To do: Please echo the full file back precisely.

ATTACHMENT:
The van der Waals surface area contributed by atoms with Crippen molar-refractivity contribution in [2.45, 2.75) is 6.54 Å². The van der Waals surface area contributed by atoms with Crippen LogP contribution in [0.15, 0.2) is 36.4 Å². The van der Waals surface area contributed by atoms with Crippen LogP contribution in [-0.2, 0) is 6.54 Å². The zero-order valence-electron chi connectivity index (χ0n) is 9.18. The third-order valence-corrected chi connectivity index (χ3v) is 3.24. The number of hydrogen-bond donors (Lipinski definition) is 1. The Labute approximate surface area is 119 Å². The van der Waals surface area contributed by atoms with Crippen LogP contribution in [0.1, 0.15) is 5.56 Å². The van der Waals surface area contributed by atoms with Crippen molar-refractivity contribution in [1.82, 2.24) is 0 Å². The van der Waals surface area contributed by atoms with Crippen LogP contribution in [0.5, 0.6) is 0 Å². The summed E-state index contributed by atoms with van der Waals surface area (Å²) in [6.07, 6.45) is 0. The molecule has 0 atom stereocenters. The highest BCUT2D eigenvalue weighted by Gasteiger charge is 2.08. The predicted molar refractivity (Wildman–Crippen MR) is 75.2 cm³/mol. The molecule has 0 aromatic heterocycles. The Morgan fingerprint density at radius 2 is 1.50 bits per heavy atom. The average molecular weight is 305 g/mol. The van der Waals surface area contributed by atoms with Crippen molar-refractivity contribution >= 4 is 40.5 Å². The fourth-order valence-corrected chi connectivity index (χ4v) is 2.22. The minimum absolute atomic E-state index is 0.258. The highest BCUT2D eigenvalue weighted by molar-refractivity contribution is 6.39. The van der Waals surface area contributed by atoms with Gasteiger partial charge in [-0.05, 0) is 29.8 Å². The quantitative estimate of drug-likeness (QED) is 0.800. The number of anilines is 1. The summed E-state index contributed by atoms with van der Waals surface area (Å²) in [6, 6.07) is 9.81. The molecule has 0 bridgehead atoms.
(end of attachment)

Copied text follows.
The van der Waals surface area contributed by atoms with Crippen molar-refractivity contribution in [2.45, 2.75) is 6.54 Å². The van der Waals surface area contributed by atoms with Crippen LogP contribution in [0.15, 0.2) is 36.4 Å². The van der Waals surface area contributed by atoms with Crippen LogP contribution in [-0.2, 0) is 6.54 Å². The zero-order valence-electron chi connectivity index (χ0n) is 9.18. The third-order valence-corrected chi connectivity index (χ3v) is 3.24. The number of hydrogen-bond donors (Lipinski definition) is 1. The Labute approximate surface area is 119 Å². The van der Waals surface area contributed by atoms with Crippen LogP contribution in [0.1, 0.15) is 5.56 Å². The van der Waals surface area contributed by atoms with Crippen molar-refractivity contribution in [1.82, 2.24) is 0 Å². The van der Waals surface area contributed by atoms with Crippen LogP contribution in [0.5, 0.6) is 0 Å². The summed E-state index contributed by atoms with van der Waals surface area (Å²) in [6.07, 6.45) is 0. The molecule has 0 atom stereocenters. The highest BCUT2D eigenvalue weighted by Gasteiger charge is 2.08. The predicted molar refractivity (Wildman–Crippen MR) is 75.2 cm³/mol. The molecule has 0 aromatic heterocycles. The Morgan fingerprint density at radius 2 is 1.50 bits per heavy atom. The average molecular weight is 305 g/mol. The van der Waals surface area contributed by atoms with Crippen molar-refractivity contribution >= 4 is 40.5 Å². The fourth-order valence-corrected chi connectivity index (χ4v) is 2.22. The minimum absolute atomic E-state index is 0.258. The highest BCUT2D eigenvalue weighted by molar-refractivity contribution is 6.39. The van der Waals surface area contributed by atoms with Gasteiger partial charge in [-0.05, 0) is 29.8 Å². The quantitative estimate of drug-likeness (QED) is 0.800. The number of anilines is 1. The summed E-state index contributed by atoms with van der Waals surface area (Å²) in [6, 6.07) is 9.81. The molecule has 0 bridgehead atoms.